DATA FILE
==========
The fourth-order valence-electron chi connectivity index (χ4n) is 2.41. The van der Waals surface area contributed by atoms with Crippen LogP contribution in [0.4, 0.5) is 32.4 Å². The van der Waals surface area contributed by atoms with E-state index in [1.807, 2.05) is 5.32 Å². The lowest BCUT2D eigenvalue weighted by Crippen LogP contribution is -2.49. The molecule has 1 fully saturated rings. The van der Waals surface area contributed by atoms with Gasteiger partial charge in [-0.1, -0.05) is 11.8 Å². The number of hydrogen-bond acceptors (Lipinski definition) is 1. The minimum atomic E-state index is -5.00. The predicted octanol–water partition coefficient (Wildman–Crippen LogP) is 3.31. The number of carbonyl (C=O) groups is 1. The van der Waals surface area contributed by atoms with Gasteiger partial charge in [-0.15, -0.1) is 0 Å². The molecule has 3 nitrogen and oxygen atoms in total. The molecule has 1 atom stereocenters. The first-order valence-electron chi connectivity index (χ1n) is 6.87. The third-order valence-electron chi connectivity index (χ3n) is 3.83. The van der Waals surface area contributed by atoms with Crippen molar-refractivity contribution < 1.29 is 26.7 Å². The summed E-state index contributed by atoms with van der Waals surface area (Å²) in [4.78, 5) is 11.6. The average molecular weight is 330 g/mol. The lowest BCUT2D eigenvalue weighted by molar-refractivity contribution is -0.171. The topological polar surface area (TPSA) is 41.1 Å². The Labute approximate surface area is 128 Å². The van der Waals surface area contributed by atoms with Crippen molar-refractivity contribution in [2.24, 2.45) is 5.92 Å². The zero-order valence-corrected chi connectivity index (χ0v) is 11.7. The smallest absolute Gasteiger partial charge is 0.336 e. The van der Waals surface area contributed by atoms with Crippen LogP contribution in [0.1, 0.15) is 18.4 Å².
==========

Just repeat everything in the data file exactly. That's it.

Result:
The fourth-order valence-electron chi connectivity index (χ4n) is 2.41. The van der Waals surface area contributed by atoms with Crippen LogP contribution in [0.4, 0.5) is 32.4 Å². The van der Waals surface area contributed by atoms with E-state index in [1.807, 2.05) is 5.32 Å². The lowest BCUT2D eigenvalue weighted by Crippen LogP contribution is -2.49. The molecule has 1 fully saturated rings. The van der Waals surface area contributed by atoms with Gasteiger partial charge in [-0.1, -0.05) is 11.8 Å². The number of hydrogen-bond acceptors (Lipinski definition) is 1. The minimum atomic E-state index is -5.00. The predicted octanol–water partition coefficient (Wildman–Crippen LogP) is 3.31. The number of carbonyl (C=O) groups is 1. The van der Waals surface area contributed by atoms with Gasteiger partial charge in [-0.15, -0.1) is 0 Å². The molecule has 3 nitrogen and oxygen atoms in total. The molecule has 1 atom stereocenters. The first-order valence-electron chi connectivity index (χ1n) is 6.87. The third-order valence-electron chi connectivity index (χ3n) is 3.83. The van der Waals surface area contributed by atoms with Crippen molar-refractivity contribution < 1.29 is 26.7 Å². The summed E-state index contributed by atoms with van der Waals surface area (Å²) in [4.78, 5) is 11.6. The average molecular weight is 330 g/mol. The lowest BCUT2D eigenvalue weighted by molar-refractivity contribution is -0.171. The topological polar surface area (TPSA) is 41.1 Å². The Labute approximate surface area is 128 Å². The van der Waals surface area contributed by atoms with Crippen molar-refractivity contribution in [2.24, 2.45) is 5.92 Å². The zero-order valence-corrected chi connectivity index (χ0v) is 11.7. The smallest absolute Gasteiger partial charge is 0.336 e. The van der Waals surface area contributed by atoms with Crippen LogP contribution in [0.1, 0.15) is 18.4 Å².